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APPENDIX A Proposed Test Methods Disclaimer "The proposed test methods are recommendations of the NCHRP Project 4-30A staff at Texas Transportation Institute. These methods have not been approved by NCHRP or by any AASHTO Committee or formally accepted for the AASHTO specifications." A-1
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A-2 Test Methods for Characterizing Aggregate Shape, Texture, and Angularity Proposed Standard Method of Test for Shape, Angularity, and Texture of Aggregate Particles Using the Aggregate Imaging System (AIMS) 1. Scope 1.1 This method quantifies three-dimensional shape, angularity, and texture of coarse aggregate particles as well as angularity of fine aggregate particles. Testing and analyses are accomplished using the integrated Aggregate Imaging System (AIMS). 1.2 Analysis of Coarse Aggregates (Method A)--This method uses aggregates that are retained on a 4.75-mm (No. 4) sieve. 1.3 Analysis of Fine Aggregates (Method B)--This method uses aggregates that pass through a 4.75-mm (No. 4) sieve. 1.4 Aggregates scanned using this process should be washed to remove clay, dust, and other foreign materials and separated into the appropriate sizes before being analyzed. 1.5 This standard does not purport to address all of the safety problems, if any, associated with its use. It is the responsibility of the user of this standard to establish appropriate safety and health practices and determine the applicability of regulatory limitations prior to use. 2. Referenced Documents 2.1 ASTM Standards: D 75 Practice for Sampling Aggregates C 136 Test Method for Sieve Analysis of Fine and Coarse Aggregates C 702 Practice for Reducing Samples of Aggregate to Testing Size E 11 Specification for Wire-Cloth Sieves for Testing Purposes 3. Terminology 3.1 Definitions: 3.1.1 Shape--describes the overall 3-dimensional shape of aggregate particles, e.g., round, elliptical, flat. The AIMS software sorts the three dimensions based on length and calculates the sphericity index as shown in Equation (1): d s .d I Sphericity = 3 2 ( A-1) dL where dL is the longest dimension, dI is the intermediate dimension, and ds is the shortest dimension. A sphericity value of one indicates that a particle has equal dimensions. 3.1.2 Angularity--is related to the sharpness of the corners of 2-dimensional images of aggregate particles. The angularity is analyzed using the gradient method. This method quantifies the change in the gradient on a particle boundary. The gradi- ent method starts by calculating the inclination of gradient vectors on particle boundary points from the x-axis (horizontal axis in an image). The average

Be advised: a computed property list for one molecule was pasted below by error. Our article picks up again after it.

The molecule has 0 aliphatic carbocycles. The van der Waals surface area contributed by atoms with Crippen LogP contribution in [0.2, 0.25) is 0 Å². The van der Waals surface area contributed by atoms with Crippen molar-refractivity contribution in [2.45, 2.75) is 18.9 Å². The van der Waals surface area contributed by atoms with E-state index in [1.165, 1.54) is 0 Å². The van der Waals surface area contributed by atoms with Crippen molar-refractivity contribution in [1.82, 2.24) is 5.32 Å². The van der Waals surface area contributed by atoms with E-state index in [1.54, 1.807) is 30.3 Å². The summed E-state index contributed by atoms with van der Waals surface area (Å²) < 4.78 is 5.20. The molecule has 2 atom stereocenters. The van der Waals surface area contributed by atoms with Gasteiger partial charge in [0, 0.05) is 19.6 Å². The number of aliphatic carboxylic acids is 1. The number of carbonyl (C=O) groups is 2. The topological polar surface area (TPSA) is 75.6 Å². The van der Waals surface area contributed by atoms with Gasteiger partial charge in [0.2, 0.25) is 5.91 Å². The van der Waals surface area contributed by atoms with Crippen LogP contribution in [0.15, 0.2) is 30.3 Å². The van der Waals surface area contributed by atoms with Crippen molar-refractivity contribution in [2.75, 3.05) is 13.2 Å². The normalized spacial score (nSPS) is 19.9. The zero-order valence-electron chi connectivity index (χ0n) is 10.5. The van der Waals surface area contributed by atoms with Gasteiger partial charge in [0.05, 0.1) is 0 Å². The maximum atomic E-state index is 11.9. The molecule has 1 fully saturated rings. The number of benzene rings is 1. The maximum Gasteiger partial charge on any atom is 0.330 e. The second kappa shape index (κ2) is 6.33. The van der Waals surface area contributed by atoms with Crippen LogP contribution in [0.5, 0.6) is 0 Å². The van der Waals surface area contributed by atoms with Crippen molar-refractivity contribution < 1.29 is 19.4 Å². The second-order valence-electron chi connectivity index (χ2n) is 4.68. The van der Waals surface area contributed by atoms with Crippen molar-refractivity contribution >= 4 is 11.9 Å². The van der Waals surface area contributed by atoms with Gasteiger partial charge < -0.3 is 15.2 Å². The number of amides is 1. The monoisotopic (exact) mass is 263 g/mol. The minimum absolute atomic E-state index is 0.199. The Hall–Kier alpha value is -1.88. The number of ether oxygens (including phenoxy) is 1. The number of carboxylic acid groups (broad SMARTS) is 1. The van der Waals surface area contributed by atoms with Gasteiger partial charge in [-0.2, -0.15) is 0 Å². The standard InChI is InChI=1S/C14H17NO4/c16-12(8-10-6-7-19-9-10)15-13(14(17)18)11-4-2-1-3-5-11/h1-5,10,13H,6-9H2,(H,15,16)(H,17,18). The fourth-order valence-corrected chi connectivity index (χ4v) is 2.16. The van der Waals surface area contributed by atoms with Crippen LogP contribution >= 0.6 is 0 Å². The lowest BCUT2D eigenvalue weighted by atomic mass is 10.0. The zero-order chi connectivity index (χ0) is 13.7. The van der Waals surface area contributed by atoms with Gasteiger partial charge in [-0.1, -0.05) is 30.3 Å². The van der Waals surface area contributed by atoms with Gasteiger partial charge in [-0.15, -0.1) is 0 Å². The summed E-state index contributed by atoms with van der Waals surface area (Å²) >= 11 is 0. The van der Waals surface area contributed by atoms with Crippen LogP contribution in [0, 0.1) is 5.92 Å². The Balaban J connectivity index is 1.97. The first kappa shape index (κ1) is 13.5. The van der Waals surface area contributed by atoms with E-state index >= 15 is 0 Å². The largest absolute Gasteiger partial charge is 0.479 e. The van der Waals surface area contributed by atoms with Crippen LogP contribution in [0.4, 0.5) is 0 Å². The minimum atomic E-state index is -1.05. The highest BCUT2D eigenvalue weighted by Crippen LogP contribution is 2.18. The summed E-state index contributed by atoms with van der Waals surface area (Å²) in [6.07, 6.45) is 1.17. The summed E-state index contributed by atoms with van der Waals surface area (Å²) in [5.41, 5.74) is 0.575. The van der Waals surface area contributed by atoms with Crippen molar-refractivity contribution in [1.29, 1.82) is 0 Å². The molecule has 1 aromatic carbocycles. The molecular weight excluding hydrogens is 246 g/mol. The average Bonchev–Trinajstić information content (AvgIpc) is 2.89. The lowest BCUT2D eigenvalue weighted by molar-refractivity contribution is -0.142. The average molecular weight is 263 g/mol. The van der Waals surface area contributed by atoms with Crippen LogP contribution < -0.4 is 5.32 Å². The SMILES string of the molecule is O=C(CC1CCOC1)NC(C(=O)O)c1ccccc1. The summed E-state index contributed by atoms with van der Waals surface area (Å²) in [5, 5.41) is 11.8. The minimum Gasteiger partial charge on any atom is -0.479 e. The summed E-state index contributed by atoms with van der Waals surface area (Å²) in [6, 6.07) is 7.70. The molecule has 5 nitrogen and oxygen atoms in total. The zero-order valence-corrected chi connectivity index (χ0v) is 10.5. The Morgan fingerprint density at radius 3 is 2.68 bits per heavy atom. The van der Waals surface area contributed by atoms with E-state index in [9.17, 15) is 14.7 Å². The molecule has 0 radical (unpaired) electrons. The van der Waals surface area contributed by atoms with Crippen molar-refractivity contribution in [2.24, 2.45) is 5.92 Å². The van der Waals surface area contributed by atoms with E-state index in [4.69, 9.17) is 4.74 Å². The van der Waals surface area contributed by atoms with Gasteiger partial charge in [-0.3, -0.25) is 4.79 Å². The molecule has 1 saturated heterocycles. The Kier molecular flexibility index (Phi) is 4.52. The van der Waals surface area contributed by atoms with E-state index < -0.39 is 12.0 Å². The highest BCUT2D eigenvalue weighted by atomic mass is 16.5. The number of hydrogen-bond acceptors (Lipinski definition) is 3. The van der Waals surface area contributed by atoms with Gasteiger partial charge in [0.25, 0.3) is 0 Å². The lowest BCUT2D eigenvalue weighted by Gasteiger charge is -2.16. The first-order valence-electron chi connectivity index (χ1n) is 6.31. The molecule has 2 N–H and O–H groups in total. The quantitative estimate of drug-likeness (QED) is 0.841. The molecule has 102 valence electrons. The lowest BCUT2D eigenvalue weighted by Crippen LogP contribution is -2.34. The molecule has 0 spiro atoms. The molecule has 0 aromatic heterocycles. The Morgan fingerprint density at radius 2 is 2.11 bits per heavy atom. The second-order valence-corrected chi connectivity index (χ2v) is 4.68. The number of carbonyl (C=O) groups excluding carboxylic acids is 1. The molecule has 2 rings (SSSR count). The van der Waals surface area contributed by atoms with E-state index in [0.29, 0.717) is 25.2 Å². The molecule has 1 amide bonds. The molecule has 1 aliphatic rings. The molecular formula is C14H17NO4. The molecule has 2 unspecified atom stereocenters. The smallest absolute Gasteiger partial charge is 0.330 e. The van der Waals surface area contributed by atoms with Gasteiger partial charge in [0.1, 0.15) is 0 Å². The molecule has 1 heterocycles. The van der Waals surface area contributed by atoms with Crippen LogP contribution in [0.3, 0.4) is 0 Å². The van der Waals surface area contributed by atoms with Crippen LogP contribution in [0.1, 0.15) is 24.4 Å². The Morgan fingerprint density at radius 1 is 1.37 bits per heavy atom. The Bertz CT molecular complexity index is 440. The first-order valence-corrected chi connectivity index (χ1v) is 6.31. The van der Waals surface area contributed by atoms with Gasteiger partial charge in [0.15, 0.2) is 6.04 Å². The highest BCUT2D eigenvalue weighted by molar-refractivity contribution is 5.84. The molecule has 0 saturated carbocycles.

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Proposed Test Methods A-3 change in the inclination of the gradient vectors is taken as an indication of angu- larity as follows: N -3 1 Angularity (Gradient Method) = i - i + 3 ( A-2) N i =1 -1 3 where the subscript i denotes the ith point on the boundary of a particle, and N is the total number of points on the boundary. 3.1.3 Texture--describes the relative smoothness or roughness of aggregate particles surfaces. The wavelet method is used to quantify texture. The wavelet analysis gives the texture details in the horizontal, vertical, and diagonal directions in three separate images. The texture index is taken at a given decomposition level as the arithmetic mean of the squared values of the wavelet coefficients for all three directions. The texture index is expressed mathematically as follows: 1 3 N ( Di , j ( x , y )) ( A-3) 2 Texture Indexn = 3N i =1 j =1 where n denotes the level of decomposition and i takes a value 1, 2 or 3, for the three directions of texture, and j is the wavelet coefficient index. 4. Summary of Methods 4.1. Method A--Analysis of coarse aggregates includes 3-dimensional shape, angularity, and texture. The analysis starts by placing 56 aggregates particles on the aggregate tray at the specified locations. A 0.25X objective lens and camera acquire images of coarse aggre- gate particles. The maximum field of view achieved in the coarse aggregate module is 52.8 × 70.4 mm. The camera and video microscope assembly move incrementally in the x direction at a specified interval, acquiring an image of one particle at each increment. Once the x-axis range is complete, the aggregate tray moves in the y-direction for a spec- ified distance, and the x-axis motion and image acquisition process is repeated. This process continues until all 56 aggregates are scanned. Two separate scans are conducted using backlighting and top lighting, respectively. Backlighting is used to acquire two- dimensional images for the analysis of angularity, while top lighting is used for acquir- ing images for surface texture analysis. These two types of scans are necessary for complete analysis of coarse aggregates shape. 4.2. Method B--Analysis of fine aggregate angularity. The 0.5X objective lens is used for acquiring images. The analysis starts by uniformly spreading a few grams of fine aggre- gate particles on the aggregate tray. Backlighting is used to acquire all images in this analysis. The camera and video microscope assembly move automatically over the aggregate tray until the entire area is scanned. In each x-y scan, the z-location of the camera is stipulated to meet specified resolution criteria. Aggregates that are not within the size range for which the scan is conducted are removed from the image. 5. Significance and Use 5.1. Shape, angularity, and surface texture of aggregates have been shown to directly affect the engineering properties of highway construction materials such as hot mix asphalt concrete, Portland cement concrete, and unbound aggregate layers. Most methods currently in use for measuring these properties of aggregate particles are indirect